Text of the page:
Philosophy of Religion
Course Number: PHL 204
Transcript Title: Philosophy of Religion
Created: September 1, 2012
Updated: June 7, 2017
Total Credits: 4
Lecture Hours: 40
Lecture / Lab Hours: 0
Lab Hours: 0
Satisfies Cultural Literacy requirement: No
Satisfies General Education requirement: Yes
Grading options: A-F (default), P-NP, audit
Repeats available for credit: 0
Examines the existence and attributes of God, faith, reason, the phenomena of fundamentalism and mysticism, religion and science, religion and gender, the problem of evil, religious language and life after death from multiple disciplines, historical and cultural perspectives. Prerequisites: MTH 20 or equivalent placement test scores. Prerequisite/concurrent: WR 121. Audit available.
Upon successful completion of this course, students will be able to:
- Demonstrate cognitive competence in thirteen areas of philosophical concern central to classic and contemporary discussions of religion.
- Reflect on and evaluate the philosophical assumptions that are embedded in one’s own ideas about religious issues and those that permeate our culture in order to effectively communicate with others that might have divergent points of view.
- Recognize and reflect on the interconnectedness and the historical development of ideas regarding religious issues in order to be conscious of the historical context of religious ideas and their significance in our culture and the culture of others.
- Separate one’s experience of faith from religious belief in order to put belief under the scrutiny of the social sciences and philosophy.
Alignment with Institutional Core Learning Outcomes
|In-depth||1. Communicate effectively using appropriate reading, writing, listening, and speaking skills. (Communication)|
|2. Creatively solve problems by using relevant methods of research, personal reflection, reasoning, and evaluation of information. (Critical thinking and Problem-Solving)|
|3. Extract, interpret, evaluate, communicate, and apply quantitative information and methods to solve problems, evaluate claims, and support decisions in their academic, professional and private lives. (Quantitative Literacy)|
|4. Appreciate cultural diversity and constructively address issues that arise out of cultural differences in the workplace and community. (Cultural Awareness)|
|5. Recognize the consequences of human activity upon our social and natural world. (Community and Environmental Responsibility)|
Outcome Assessment Strategies
Due to the complex nature of philosophical readings, formative assessment strategies are the most effective measurement of evaluating comprehension. Formative assessment strategies like the reading comprehension tool (REAP), study questions attached to the text, movie reviews, and small group report outs help students to encode their understanding of the text and ponder the material using their own critical thinking skills.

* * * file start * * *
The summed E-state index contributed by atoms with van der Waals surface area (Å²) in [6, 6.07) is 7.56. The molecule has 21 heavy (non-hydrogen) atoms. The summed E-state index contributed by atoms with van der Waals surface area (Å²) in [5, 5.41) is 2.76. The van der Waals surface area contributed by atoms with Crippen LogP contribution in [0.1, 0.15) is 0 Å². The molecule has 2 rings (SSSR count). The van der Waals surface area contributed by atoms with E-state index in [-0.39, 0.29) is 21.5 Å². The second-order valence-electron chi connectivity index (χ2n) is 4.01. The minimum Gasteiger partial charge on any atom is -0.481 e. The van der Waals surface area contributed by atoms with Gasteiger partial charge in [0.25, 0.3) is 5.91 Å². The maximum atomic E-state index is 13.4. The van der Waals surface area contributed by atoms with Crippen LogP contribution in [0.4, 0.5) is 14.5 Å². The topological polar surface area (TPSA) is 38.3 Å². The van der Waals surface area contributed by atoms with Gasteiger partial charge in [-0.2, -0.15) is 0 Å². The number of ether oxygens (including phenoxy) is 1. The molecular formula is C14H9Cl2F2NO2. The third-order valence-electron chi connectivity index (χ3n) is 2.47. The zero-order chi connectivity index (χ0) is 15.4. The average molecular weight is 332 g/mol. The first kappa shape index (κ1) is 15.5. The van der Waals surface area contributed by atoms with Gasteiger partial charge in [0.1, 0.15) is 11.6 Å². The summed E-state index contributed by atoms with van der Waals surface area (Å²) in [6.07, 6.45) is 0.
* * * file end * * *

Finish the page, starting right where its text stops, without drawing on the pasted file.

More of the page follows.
Critical to effective formative assessments are clear scoring rubrics that identify the expectations, length, and point allocation. Because an accurate comprehension of philosophy text can rarely be achieved on a first attempt, relying on the methodology of proficient learning is recommended. Offering students an opportunity to modify the main assignments is successful in achieving a greater and more complete understanding of the text.
A summative assessment in the format of a brief multiple-choice and essay exam
is may be used at the end of the quarter to measure levels of cognitive competence and retention.
Course Activities and Design
In philosophy class, the exchange of ideas and discussion is critical to comprehension, the development of critical thinking skills and cultivating a tolerance for different points of views. A classroom activity that can facilitate this exchange and skill building is collaborative learning. For example, in small groups, students share and compare each other’s assignments. This gives students the opportunity to express their point of view in a low-risk environment and help each other’s understanding of the text. On occasion, these small groups could have different reading assignments from each other, so they are responsible for “teaching” the material to the rest of the class. Using the collaborative learning approach, the instructor facilitates the discussion, more than giving a straight lecture.
To maximize the students’ exposure to a diversity of ideas, guest speakers are an ideal opportunity to bring them in direct contact with people from different religious traditions.
In lieu of a guest speaker, the regular use of YouTube, TedTalks, OPB and movie clips is an excellent way to enhance the course content. Many of these online resources are now available on the Moodle course website. Starting in 2014, an online textbook was created and is housed in Moodle along with additional online resources collected and stored for future courses. This online text book is a valuable resource to anyone teaching this course.
Course Content (Themes, Concepts, Issues and Skills)
There is a standard stable of philosophical concerns that are raised by classical and contemporary thinkers. The following topics are found in every textbook and anthology of philosophical readings:
- Religion and life
- Proofs of God’s existence
- The relation between faith and reason
- The relation between science and religion
- Religious language and gender
- Role of myth and symbols
- The phenomena of fundamentalism
- The problem of evil
- The miraculous
- Religious experience
- God’s attributes
- The existence of the soul and life after death.
This course involves a great deal of difficult reading. Thus, the student must be able to follow complex articles and to write fluently. This is primarily a readings course and will concentrate on the writings of major figures in this history of philosophy - from early Greek philosophers to contemporary writers.